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Peter Florin
Peter Florin and Kurt Waldheim
President of the United Nations General Assembly

In office
Preceded by Humayun Rashid Choudhury
Succeeded by Dante Caputo
Personal details
Born (1921-10-02)2 October 1921
Cologne, Germany
Died 17 February 2014(2014-02-17) (aged 92)
Berlin, Germany
Parents Wilhelm Florin (1894-1944)
Therese Althammer/Florin (1902-1990)

Peter Florin (2 October 1921 – 17 February 2014) was an East German politician and diplomat.

Early life[edit | edit source]

Florin was born in Cologne on 2 October 1921.[1]

His father, Wilhelm Florin (1894 - 1944), was a leading figure in the pre-war Communist Party of Germany.[2] and, between 1924 and 1933, a member of the Reichstag (national parliament).[3]

Florin left Germany with his parents in 1933, when Adolf Hitler came to power and began persecuting Communists,[2] moving first to France and then to the Soviet Union, where he attended the Karl Liebknecht School. There, he studied chemistry at the University of Mendeleyev.[1]

During the Second World War, he fought with the Soviet partisans in Belarus. In 1944, Florin became editor of Freies Deutschland, a weekly anti-Nazi newspaper.[1] At the end of the war, he returned to Germany as a member of the Ackermann Group, one of the regional groups sent to lay the groundwork for the Soviet Military Administration in Germany.[4]

Career[edit | edit source]

Following the war, Florin entered politics in the German Democratic Republic and served as vice-president of the regional parliament of Wittenberg, while working as chief editor of the daily newspaper Freiheit. Then, from 1949 to 1952, he was an advisor for the East German ministry of foreign affairs. In 1953, he was promoted to the head of the department of foreign affairs of the Socialist Unity Party of Germany's central committee. From 1954 to 1971, he was a member of the country's parliamentary committee on foreign affairs, which he presided over for a time.[1]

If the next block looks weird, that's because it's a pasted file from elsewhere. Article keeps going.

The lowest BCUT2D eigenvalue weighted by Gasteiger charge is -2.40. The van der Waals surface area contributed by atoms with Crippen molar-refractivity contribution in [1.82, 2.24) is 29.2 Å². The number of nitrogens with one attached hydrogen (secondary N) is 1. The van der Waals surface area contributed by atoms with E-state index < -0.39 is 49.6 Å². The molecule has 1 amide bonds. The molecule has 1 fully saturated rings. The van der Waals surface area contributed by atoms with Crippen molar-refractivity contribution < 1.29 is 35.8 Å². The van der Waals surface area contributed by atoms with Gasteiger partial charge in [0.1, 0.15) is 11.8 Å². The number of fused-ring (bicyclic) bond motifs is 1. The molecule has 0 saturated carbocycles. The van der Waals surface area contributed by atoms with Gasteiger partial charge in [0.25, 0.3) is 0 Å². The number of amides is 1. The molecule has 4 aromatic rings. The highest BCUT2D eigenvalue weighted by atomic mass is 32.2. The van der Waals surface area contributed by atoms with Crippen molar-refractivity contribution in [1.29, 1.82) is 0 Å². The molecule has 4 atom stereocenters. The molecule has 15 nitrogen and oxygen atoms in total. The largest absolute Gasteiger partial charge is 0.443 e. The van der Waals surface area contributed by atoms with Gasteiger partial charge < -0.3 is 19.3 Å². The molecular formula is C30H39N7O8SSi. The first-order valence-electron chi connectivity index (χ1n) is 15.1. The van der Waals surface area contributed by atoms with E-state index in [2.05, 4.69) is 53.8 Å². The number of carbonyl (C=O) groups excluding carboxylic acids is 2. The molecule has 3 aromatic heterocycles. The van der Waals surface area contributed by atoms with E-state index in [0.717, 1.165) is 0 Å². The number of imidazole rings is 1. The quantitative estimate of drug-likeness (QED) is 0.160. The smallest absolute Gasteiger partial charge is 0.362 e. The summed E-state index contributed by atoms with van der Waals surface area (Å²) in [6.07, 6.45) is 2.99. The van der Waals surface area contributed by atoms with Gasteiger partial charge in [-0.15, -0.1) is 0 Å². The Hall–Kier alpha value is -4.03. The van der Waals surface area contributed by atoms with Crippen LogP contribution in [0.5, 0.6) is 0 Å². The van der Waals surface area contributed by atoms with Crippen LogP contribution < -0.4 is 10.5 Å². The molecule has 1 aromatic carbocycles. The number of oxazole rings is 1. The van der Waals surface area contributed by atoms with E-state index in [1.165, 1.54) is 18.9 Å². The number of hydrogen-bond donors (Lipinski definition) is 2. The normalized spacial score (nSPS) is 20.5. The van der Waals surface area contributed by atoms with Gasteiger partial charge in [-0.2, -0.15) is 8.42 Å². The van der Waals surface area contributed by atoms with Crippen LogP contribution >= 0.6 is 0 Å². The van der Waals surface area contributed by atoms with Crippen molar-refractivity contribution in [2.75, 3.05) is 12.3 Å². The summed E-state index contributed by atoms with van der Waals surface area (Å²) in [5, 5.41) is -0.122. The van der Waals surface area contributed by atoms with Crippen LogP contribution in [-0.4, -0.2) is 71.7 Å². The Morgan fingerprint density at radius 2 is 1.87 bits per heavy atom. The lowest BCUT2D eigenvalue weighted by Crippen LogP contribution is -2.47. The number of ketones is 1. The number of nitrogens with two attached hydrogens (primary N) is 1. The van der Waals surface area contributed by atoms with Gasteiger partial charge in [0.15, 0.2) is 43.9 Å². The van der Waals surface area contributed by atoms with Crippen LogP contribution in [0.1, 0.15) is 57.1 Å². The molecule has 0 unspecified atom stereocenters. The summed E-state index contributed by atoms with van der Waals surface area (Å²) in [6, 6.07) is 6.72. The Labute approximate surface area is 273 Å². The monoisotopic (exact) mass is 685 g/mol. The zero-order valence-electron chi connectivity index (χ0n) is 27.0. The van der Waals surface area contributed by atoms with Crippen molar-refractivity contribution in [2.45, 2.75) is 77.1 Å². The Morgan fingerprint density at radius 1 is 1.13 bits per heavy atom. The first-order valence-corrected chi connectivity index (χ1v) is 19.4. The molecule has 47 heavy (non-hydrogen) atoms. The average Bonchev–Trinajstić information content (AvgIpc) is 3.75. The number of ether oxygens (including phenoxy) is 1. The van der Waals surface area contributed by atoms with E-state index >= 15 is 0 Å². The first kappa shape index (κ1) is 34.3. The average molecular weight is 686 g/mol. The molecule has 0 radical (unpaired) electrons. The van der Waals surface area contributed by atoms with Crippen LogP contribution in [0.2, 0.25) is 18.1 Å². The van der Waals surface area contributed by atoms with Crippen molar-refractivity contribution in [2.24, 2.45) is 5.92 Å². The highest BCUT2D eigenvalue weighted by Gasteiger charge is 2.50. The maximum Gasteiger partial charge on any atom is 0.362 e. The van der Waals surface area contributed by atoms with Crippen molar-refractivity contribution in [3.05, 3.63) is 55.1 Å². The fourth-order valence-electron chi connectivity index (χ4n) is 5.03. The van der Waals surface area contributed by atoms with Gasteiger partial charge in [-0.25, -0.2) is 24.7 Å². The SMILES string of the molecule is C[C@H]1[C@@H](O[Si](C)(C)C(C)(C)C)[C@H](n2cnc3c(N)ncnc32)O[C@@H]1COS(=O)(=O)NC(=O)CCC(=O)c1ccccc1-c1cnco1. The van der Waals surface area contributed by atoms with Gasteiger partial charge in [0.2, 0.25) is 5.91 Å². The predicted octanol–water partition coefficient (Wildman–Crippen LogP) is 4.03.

From 1967 to 1969, Florin was East Germany's ambassador to Czechoslovakia.[1] He openly supported the Russian crushing of the Prague Spring uprising in 1968.[2] In 1969, he was named secretary of state and first deputy foreign minister.[1]

From 1973 to 1982, Florin was the German Democratic Republic's permanent representative to the United Nations. In 1982, he became president of the national commission for UNESCO in East Germany. In 1987 and 1988, he presided over the forty-second session of the United Nations General Assembly.[1]

Personal life[edit | edit source]

Peter Florin was married, and had three children.[1] His wife Edel was, in the late 1980s, a professor of Russian literature at Humboldt University in East Berlin.[2]

Florin spoke fluent German, Russian and English, and good French. During his presidency of the United Nations General Assembly, he was, according to the New York Times, "nicknamed 'Comrade Glasnost' by delegates, who s[aw] him as him a symbol of the modern Communist of the Gorbachev era".[2]

He died aged 92 in 2014.[5]

References[edit | edit source]

  1. 1.0 1.1 1.2 1.3 1.4 1.5 1.6 1.7 Biography on the website of the United Nations
  2. 2.0 2.1 2.2 2.3 2.4 "MAN IN THE NEWS; A German In Charge: Peter Florin", New York Times, 22 September 1987
  3. "Florin, Wilhelm * 16.3.1894, † 5.7.1944". Bundesstiftung zur Aufarbeitung der SED-Diktatur: Biographische Datenbanken. http://www.bundesstiftung-aufarbeitung.de/wer-war-wer-in-der-ddr-%2363%3B-1424.html?ID=4292. Retrieved 19 November 2014. 
  4. "Namensliste der drei KPD-Einsatzgruppen vom 27. April 1945" German Federal Archives. BArch NY 4036/517. Retrieved November 22, 2011 (German)
  5. "DDR-Diplomat Peter Florin gestorben (German)". Die Welt. 17 February 2014. https://www.welt.de/newsticker/dpa_nt/regioline_nt/berlinbrandenburg_nt/article124946080/DDR-Diplomat-Peter-Florin-gestorben.html. Retrieved 18 February 2014. 

External links[edit | edit source]

Diplomatic posts
Preceded by
Humayun Rashid Choudhury
President of the United Nations General Assembly
Succeeded by
Dante Caputo

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